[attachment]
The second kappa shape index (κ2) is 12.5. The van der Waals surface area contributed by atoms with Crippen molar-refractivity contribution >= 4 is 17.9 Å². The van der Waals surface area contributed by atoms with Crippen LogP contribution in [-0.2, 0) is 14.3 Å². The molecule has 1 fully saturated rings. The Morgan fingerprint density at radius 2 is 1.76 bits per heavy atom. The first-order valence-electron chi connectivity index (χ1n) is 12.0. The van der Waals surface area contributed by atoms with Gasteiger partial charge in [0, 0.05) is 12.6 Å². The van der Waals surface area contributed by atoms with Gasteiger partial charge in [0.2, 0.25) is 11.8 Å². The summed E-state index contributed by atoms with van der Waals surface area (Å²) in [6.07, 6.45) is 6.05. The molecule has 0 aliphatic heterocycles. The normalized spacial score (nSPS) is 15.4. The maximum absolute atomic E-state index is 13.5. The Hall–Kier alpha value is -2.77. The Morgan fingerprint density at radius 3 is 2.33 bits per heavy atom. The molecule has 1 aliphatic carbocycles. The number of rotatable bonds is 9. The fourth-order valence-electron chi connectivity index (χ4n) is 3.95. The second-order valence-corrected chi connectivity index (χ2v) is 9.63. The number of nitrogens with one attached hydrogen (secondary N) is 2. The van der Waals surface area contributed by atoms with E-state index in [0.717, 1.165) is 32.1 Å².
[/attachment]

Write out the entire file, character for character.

The second kappa shape index (κ2) is 12.5. The van der Waals surface area contributed by atoms with Crippen molar-refractivity contribution >= 4 is 17.9 Å². The van der Waals surface area contributed by atoms with Crippen LogP contribution in [-0.2, 0) is 14.3 Å². The molecule has 1 fully saturated rings. The Morgan fingerprint density at radius 2 is 1.76 bits per heavy atom. The first-order valence-electron chi connectivity index (χ1n) is 12.0. The van der Waals surface area contributed by atoms with Gasteiger partial charge in [0, 0.05) is 12.6 Å². The van der Waals surface area contributed by atoms with Gasteiger partial charge in [0.2, 0.25) is 11.8 Å². The summed E-state index contributed by atoms with van der Waals surface area (Å²) in [6.07, 6.45) is 6.05. The molecule has 0 aliphatic heterocycles. The normalized spacial score (nSPS) is 15.4. The maximum absolute atomic E-state index is 13.5. The Hall–Kier alpha value is -2.77. The Morgan fingerprint density at radius 3 is 2.33 bits per heavy atom. The molecule has 1 aliphatic carbocycles. The number of rotatable bonds is 9. The fourth-order valence-electron chi connectivity index (χ4n) is 3.95. The second-order valence-corrected chi connectivity index (χ2v) is 9.63. The number of nitrogens with one attached hydrogen (secondary N) is 2. The van der Waals surface area contributed by atoms with E-state index in [0.717, 1.165) is 32.1 Å².